BioMarin Delays Hemophilia A Therapy Valoctocogene Roxaparvovec Filing as FDA Calls for More Data

BioMarin HQ/ Courtesy of BioMarin

BioMarin HQ/courtesy of BioMarin

The U.S. Food and Drug Administration has requested additional data for BioMarin Pharmaceutical’s Biologics License Application (BLA) for its hemophilia A therapy, valoctocogene roxaparvovec.

In its announcement, BioMarin stated the FDA wants to see more data on the durability of the therapy's effect and its safety profile. These protocols are typical for new therapies, especially investigational new therapies like this one.

BioMarin plans to resubmit its application to the FDA by the end of September, instead of in June, as it had originally planned. In the meantime, the company is working on collecting additional data from ongoing trials.

Currently, the European Medicines Agency (EMA) is still assessing BioMarin's Marketing Authorization Application (MAA) for valoctocogene roxaparvovec, and the company believes a Committee for Medicinal Products for Human Use (CHMP) decision will be issued this year. Following the GENEr8-1 study, BioMarin submitted two-year follow-up safety and efficacy data to the EMA.

Scope of Valoctocogene Roxaparvovec

If approved, valoctocogene roxaparvovec has the potential to provide hemophilia A patients with sustained protection from bleeds. Currently, there is no cure for hemophilia A, and people with the condition often require frequent factor VIII infusions to prevent bleeds. These infusions can be costly and inconvenient, and are associated with serious complications.

In the past, efforts to develop gene therapies for hemophilia A have been hampered due to the fact that the factor VIII protein is too large to fit into existing viral vectors. However, valoctocogene roxaparvovec uses a new generation of adeno-associated virus (AAV) vector, which is able to deliver the factor VIII gene to cells in the liver.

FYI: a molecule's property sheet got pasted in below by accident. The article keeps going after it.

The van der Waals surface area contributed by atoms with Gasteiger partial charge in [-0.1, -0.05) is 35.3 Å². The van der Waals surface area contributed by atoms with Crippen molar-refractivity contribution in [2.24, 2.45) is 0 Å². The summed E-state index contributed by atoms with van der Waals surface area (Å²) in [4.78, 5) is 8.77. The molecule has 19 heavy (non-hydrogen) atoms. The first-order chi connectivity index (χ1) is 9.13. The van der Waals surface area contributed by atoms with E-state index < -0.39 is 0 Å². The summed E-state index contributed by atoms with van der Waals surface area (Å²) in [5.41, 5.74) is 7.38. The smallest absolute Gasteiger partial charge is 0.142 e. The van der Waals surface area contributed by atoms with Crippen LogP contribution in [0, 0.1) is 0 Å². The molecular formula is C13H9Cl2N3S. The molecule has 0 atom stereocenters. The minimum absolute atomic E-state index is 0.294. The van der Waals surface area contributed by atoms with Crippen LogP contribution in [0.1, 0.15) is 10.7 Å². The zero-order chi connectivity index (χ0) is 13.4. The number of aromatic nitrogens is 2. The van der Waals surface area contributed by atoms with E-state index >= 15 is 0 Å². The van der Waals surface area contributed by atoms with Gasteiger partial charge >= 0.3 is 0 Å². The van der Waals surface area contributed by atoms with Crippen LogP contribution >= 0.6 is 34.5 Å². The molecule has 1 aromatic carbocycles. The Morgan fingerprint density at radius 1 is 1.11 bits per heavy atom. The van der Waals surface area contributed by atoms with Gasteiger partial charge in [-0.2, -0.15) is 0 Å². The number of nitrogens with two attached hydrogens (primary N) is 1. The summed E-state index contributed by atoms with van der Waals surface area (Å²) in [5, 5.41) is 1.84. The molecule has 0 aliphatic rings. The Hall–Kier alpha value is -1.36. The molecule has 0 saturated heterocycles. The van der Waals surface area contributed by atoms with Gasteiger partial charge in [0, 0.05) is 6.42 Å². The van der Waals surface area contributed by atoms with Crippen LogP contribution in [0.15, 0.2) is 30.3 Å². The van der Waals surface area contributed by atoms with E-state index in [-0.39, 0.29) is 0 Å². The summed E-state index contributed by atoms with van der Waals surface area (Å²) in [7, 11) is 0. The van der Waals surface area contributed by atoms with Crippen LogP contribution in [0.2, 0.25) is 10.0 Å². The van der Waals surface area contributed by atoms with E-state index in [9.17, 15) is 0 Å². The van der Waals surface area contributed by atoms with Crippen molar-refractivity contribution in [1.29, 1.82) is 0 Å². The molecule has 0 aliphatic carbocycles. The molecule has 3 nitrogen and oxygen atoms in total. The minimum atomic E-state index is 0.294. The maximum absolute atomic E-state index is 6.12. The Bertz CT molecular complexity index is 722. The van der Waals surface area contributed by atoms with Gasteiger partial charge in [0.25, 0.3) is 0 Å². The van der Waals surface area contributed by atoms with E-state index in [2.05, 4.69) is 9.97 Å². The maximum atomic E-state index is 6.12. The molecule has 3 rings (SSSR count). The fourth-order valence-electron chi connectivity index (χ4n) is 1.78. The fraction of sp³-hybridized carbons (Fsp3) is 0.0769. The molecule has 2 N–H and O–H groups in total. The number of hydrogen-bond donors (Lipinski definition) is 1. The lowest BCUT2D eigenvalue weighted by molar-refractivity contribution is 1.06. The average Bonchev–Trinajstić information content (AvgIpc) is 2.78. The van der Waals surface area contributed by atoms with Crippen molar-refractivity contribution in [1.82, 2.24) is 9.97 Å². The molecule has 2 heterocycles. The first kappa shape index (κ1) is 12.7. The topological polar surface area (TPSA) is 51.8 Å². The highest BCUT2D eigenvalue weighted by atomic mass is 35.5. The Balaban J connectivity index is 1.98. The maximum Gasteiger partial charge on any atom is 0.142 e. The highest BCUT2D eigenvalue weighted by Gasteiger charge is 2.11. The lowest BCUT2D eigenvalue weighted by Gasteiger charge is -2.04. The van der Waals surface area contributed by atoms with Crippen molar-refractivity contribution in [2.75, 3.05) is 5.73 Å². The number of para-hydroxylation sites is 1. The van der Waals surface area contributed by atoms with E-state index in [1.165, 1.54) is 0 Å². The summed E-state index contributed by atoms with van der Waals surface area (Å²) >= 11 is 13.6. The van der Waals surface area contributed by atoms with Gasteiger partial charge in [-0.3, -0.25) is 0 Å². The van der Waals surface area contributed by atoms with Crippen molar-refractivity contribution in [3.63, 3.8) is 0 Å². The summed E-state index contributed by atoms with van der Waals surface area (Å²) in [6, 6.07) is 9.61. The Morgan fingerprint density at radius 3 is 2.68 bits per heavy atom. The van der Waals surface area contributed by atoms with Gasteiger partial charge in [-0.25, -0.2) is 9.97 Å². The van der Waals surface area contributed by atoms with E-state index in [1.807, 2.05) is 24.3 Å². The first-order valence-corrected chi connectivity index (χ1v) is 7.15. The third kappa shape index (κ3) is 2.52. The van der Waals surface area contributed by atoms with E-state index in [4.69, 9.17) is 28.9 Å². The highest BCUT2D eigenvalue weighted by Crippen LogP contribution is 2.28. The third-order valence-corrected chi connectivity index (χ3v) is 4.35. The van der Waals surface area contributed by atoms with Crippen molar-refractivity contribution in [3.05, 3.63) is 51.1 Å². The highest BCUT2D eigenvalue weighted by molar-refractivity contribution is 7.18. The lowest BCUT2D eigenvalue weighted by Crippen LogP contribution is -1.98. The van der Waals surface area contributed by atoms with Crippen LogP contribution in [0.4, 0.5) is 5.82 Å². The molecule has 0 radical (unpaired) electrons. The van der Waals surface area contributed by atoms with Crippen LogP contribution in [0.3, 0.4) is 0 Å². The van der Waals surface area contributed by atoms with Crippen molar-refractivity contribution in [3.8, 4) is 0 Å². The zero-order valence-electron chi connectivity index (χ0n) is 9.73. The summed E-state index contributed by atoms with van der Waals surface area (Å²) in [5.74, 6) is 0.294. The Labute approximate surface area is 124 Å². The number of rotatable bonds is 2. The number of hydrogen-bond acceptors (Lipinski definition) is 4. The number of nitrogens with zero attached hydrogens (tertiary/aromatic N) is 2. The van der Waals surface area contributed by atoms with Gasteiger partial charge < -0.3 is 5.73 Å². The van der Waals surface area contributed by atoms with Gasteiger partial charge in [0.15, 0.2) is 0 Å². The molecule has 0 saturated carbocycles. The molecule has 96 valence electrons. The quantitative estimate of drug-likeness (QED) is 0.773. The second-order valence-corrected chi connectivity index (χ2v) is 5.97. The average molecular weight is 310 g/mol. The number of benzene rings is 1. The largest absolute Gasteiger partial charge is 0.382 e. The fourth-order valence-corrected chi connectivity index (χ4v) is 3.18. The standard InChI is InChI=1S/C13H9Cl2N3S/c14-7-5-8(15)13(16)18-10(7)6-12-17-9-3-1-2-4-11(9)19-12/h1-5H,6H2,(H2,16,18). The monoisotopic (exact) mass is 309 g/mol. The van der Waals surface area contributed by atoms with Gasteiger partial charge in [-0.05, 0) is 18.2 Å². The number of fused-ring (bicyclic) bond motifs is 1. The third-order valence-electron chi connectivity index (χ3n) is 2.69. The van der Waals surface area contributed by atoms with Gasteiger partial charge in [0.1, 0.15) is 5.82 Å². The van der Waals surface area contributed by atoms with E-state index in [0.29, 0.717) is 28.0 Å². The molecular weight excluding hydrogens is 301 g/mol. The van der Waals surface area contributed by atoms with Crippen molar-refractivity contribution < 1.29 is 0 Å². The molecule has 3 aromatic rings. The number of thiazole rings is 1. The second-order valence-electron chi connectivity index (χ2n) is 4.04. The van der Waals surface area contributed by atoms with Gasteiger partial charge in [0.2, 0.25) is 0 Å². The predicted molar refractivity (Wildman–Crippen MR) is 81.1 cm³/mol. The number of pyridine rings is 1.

Overall, the valoctocogene roxaparvovec safety profile in Phase I/II was comparable to that seen in previously reported data. No treatment-related adverse events have been reported thus far,  and no participants withdrew from the study due to a factor VIII inhibitor. Although one patient did experience a serious adverse event of a parotid acinic cell carcinoma after being treated five years ago, it was determined to be unrelated to the treatment. 

There have been no events where the formation of a blood clot blocked a blood vessel. The most frequent adverse effects linked to valoctocogene roxaparvovec occurred early after a single infusion and included brief-lived infusion-related reactions and fleeting, asymptomatic, and mild to moderate increases in liver function test markers, without any long-term consequences.

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